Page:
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10-09-2013, 06:19 AM #1
Where is the digital Indian Voter? And party with a digital plan?
Barack Obama put up on micro blogging site Twitter "Four more years" after his victory in the 2012 US Presidential elections. Coupled with a picture where Obama is hugging his wife the three words became the most re-tweeted phrase of 2012.
During his elections, the micro-blogging site and social networking site Facebook became important weapons of victory. Obama has 36 million "likes" on Facebook, which is more than the population of entire Iraq put together.
In India that is not the case. In the run up to the election Indian political parties hardly have any digital strategy. Bharatiya Janata Party's Prime Ministerial candidate Narendra Modi gets all the limelight 5.1 million "likes" while Congress' uncrowned prince Rahul Gandhi is far behind with 3.18 lakh.
However a recent report released by California-based Internet giant Google Inc.'s domestic arm shows huge opportunity of capitalise for Indian political parties in the coming elections.
According to the survey "Urban Indian Voters", 42 per cent of voters who use the Internet are still undecided whom to vote for. The report which was released on October 8 covered 108 constituencies spread over 86 cities. It also mentioned that 37 per cent of urban voters used the Internet.
That none of the national or regional political parties have a digital roadmap drawn out for the upcoming 16th Lok Sabha elections.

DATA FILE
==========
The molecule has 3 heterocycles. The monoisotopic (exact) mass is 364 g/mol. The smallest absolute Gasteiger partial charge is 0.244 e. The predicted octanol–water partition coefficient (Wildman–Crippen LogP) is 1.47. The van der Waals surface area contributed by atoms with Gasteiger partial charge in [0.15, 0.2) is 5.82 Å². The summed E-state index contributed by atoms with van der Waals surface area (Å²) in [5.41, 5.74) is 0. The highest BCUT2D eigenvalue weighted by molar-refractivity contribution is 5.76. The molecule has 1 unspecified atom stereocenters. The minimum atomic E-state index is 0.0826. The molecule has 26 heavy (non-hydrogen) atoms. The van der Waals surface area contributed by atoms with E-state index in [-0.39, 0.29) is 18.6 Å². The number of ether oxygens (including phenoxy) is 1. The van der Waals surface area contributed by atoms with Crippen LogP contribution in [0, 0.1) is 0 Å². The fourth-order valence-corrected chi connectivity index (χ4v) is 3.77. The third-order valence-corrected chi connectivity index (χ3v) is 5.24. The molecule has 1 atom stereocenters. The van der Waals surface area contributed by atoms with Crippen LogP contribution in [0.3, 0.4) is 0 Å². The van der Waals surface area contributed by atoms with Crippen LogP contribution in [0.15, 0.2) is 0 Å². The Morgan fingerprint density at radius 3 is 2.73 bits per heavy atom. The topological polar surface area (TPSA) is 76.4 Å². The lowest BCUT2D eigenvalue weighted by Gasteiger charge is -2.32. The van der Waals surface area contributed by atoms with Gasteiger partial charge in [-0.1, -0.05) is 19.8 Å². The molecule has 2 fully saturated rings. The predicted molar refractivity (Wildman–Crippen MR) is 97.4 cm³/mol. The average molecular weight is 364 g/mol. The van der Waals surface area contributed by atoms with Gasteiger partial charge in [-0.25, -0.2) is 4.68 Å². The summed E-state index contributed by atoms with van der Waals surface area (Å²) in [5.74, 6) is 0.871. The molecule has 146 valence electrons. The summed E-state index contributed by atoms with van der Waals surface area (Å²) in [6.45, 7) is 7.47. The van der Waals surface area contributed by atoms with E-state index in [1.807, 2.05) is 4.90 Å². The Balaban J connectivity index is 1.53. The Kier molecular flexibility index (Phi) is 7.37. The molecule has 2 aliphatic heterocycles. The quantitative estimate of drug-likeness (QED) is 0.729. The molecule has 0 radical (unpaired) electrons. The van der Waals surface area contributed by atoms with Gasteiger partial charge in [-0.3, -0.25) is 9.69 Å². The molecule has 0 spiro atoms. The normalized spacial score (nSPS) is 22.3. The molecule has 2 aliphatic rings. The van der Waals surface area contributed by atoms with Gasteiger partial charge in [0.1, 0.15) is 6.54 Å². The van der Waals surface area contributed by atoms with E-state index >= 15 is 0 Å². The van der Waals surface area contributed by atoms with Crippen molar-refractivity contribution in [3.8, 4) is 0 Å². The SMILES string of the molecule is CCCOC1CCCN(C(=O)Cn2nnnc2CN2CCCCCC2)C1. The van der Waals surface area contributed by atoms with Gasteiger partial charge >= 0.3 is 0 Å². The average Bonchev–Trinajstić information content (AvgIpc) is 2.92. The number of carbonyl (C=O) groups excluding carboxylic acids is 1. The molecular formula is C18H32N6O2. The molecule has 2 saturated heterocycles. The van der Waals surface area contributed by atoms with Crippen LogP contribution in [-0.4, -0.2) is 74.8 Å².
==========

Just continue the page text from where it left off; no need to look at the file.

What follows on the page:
"We do not think any of the political parties are present (on the Internet) the way they should be," said Rajan Anandan, Vice President and Managing Director of Google India. He further elaborated: "It is very important to have a solid digital roadmap and have social media presence."
With a huge population of the online audience who are ready to vote in the coming elections and are unsure of their party of choice, it gives Indian political parties a lot of time to mobilise the digital masses. "They have enough time," said Anandan. "Internet is all about speed."
Modi is clearly a step ahead. He is the first Indian politician to use a Google Hangout, a solution for voice and video conferencing. It got him 100,000 viewers and the Hangout crashed four times during his speech.
Anandan is sure that in the coming elections like never before, digital will play a crucial role of awareness building. Compared to the 2009 elections, queries on the internet regarding elections and political figures have gone up eight times. Queries coming from mobiles alone have jumped 1,100 per cent. "Political parties will have to leverage the different mobile channels in the elections," said Anandan.